Rage: The maddest highlights of Nic Cage's latest | Film | Denver | Denver Westword | The Leading Independent News Source in Denver, Colorado

Rage: The maddest highlights of Nic Cage's latest

How has there not already been a Nicolas Cage movie called Rage? That title could fit many of the Drive Angry star's late-career time-wasters. Here it works best as an imperative rather than an announcement of theme: You may feel some anger if you pay to watch this. Or you...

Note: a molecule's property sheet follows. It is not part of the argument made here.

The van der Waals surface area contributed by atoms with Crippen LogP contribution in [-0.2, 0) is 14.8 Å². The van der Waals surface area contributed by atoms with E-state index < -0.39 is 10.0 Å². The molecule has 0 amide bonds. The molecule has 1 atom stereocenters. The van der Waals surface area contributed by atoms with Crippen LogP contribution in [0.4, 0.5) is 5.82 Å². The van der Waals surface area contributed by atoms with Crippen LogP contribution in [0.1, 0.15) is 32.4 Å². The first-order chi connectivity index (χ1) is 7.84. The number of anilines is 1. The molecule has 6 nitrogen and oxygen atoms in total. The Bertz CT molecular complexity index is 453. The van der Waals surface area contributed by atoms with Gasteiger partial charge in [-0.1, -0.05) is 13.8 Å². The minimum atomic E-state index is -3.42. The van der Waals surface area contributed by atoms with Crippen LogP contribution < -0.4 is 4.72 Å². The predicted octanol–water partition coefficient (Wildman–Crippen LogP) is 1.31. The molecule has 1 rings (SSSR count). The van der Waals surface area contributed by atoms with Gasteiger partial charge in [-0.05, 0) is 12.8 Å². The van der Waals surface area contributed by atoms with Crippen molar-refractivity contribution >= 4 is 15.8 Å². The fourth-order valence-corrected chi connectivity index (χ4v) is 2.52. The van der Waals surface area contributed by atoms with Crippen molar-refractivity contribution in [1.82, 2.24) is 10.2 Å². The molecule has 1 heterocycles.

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How has there not already been a Nicolas Cage movie called Rage? That title could fit many of the Drive Angry star's late-career time-wasters. Here it works best as an imperative rather than an announcement of theme: You may feel some anger if you pay to watch this. Or you may not, as Rage offers exactly what you think a Nic Cage movie called Rage would, except maybe for continually inspired lunacy. It's got the kidnapped daughter, the parade of tough-guy monologues, the scenes of Cage killing and looking anguished as he washes his hands, some pretty good knife fights, a not-bad car chase, a couple scenes of torture that director Paco Cabezas clearly isn't too invested in, and three moments of prime Cage weirdness, each a readymade for future WTF clip reels. Danny Glover, 27 years after complaining he was too old for this shit, shows up as police detective who rasps things like “He's got a rap sheet as long as my dick.” He's rewarded with a go-nowhere voice-of-reason speech, delivered in the general direction of Cage, who at that point in the movie has chosen to suggest the rage of the title by assuming something of a haughty indifference. Cop cars explode when T-boned, and bad guys — mostly the Russian Mafia — stand perfectly still for long moments while firing their automatic weapons into whatever impenetrable bar or bathtub the heroes are hiding behind. There are flashbacks to some youthful gang war that may offer clues to Rage's central mystery, but these are so rote they could have been purchased as stock footage -- and that mystery is just as sorry as you might expect. The movie's called Rage, not Solve. You've sat through worse things while folding laundry. (You know what would be the most accurate title for a Cage flick? Not Drive Angry, but Fold Bored.) Let's turn to the only question that matters: How crazy does Cage get? On a scale of one to ten, with ten being The Wicker Man and one being the real Nicolas Cage on a Sunday morning eating a scone and reading a Ghost Rider comic, Rage ranks about a six. By my count, the movie's got three memorable scenes of Cage unhinged, plus the occasional from-nowhere flourish, like the early moment when, in the middle of an everyday conversation, before the plot kicks in, his character seems to have decided to see how many times he can point his finger in the space of ten seconds. Here are Rage's three maddest scenes, ranked and rated: Cage vs. a Teenage Boy: Not longer after his daughter (Aubrey Peeples, so good on TV's Nashville) has gone missing, Cage's character -- he has a name, but I can only think of him as “Cage” -- storms into the bedroom of one of the horny teenbros who last saw her. Cage studies the kid's medals and trophies for a moment, observes that he once won some, too, and then launches into a monologue about an early date with the woman who went on to be the mother of the missing girl. “This Puerto Rican-looking shithead comes walkin' down the beach,” he says. “Calls Mary a 'slut.' Can you believe that shit?” The story ends with Cage beating the guy to death with a tire iron, because “that's what gentlemen do.” Cage Craziness Ranking: 5 Cage vs. the Wife: Because this is a movie called Rage about a dude whose daughter goes missing, Cage's character eventually has to stab a bunch of Russian mafiosos. His young wife (Rachel Nicols) -– not the one whose honor he defended with a tire iron -– is shaken by this. Cage, shirtless and motormouthed, confronts her: “Say 'My husband is a killer,'” he demands. “Come on. Repeat after me: 'My husband is a killer.'” He seizes her neck and pushes her against the bathroom wall. “You've always known it,” he says. “Is that why you're still here? Because it turns you on?” He looks at her like he's about to cry, and then mushes his mouth to hers, initiating passionate makeout. Cage Craziness Ranking: 7. Cage vs. Death Itself: A spirited foot chase finds Cage pursuing a bad guy from the world's most overstaffed late-morning strip club up onto the flooded roof of an abandoned warehouse. The bad guy is bleeding from a couple of gunshot wounds, but Cage still hopes to shake some intel from him -- and he also feels a little bad about all the death and etc. Cage punches him, shouts some questions, then realizes the guy's not long for this world. “Don't die!” Cage shouts and then begins smashing the guy's head into a puddle eight times in a row, hollering “Don't die!” or “Who did it?” each time. Cage's yells become a spectacular three-act scream, equal parts rage and Tarzan. Once the guy is dead, Cage shoots him a half dozen times and then kicks him in the head. Cage Craziness Ranking: 9. Are those moments strong enough to excuse the price of an on-demand screening? I leave that to you. When you see these clips on YouTube someday, spliced in with classics like the one where the bees sting his eyes, will you really need to know each freakout's provenance?
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